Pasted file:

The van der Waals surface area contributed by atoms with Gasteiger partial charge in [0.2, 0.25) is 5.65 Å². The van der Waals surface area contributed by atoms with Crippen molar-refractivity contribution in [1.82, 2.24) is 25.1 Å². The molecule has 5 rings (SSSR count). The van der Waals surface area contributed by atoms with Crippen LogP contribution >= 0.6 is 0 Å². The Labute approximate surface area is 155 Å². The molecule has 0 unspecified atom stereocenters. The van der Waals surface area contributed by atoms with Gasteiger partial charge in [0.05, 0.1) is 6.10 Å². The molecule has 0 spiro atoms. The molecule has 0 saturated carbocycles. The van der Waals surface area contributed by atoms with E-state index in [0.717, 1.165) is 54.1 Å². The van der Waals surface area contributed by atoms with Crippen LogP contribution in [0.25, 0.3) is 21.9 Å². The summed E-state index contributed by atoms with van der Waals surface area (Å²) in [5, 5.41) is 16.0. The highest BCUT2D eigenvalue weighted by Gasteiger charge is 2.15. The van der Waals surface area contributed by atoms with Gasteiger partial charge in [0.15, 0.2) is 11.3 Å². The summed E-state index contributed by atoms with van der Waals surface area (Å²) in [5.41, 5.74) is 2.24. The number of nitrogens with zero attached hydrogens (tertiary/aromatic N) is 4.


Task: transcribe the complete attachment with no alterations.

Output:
The van der Waals surface area contributed by atoms with Gasteiger partial charge in [0.2, 0.25) is 5.65 Å². The van der Waals surface area contributed by atoms with Crippen molar-refractivity contribution in [1.82, 2.24) is 25.1 Å². The molecule has 5 rings (SSSR count). The van der Waals surface area contributed by atoms with Crippen LogP contribution >= 0.6 is 0 Å². The Labute approximate surface area is 155 Å². The molecule has 0 unspecified atom stereocenters. The van der Waals surface area contributed by atoms with Gasteiger partial charge in [0.05, 0.1) is 6.10 Å². The molecule has 0 spiro atoms. The molecule has 0 saturated carbocycles. The van der Waals surface area contributed by atoms with E-state index in [0.717, 1.165) is 54.1 Å². The van der Waals surface area contributed by atoms with Crippen LogP contribution in [0.25, 0.3) is 21.9 Å². The summed E-state index contributed by atoms with van der Waals surface area (Å²) in [5, 5.41) is 16.0. The highest BCUT2D eigenvalue weighted by Gasteiger charge is 2.15. The van der Waals surface area contributed by atoms with Gasteiger partial charge in [0.15, 0.2) is 11.3 Å². The summed E-state index contributed by atoms with van der Waals surface area (Å²) in [5.41, 5.74) is 2.24. The number of nitrogens with zero attached hydrogens (tertiary/aromatic N) is 4.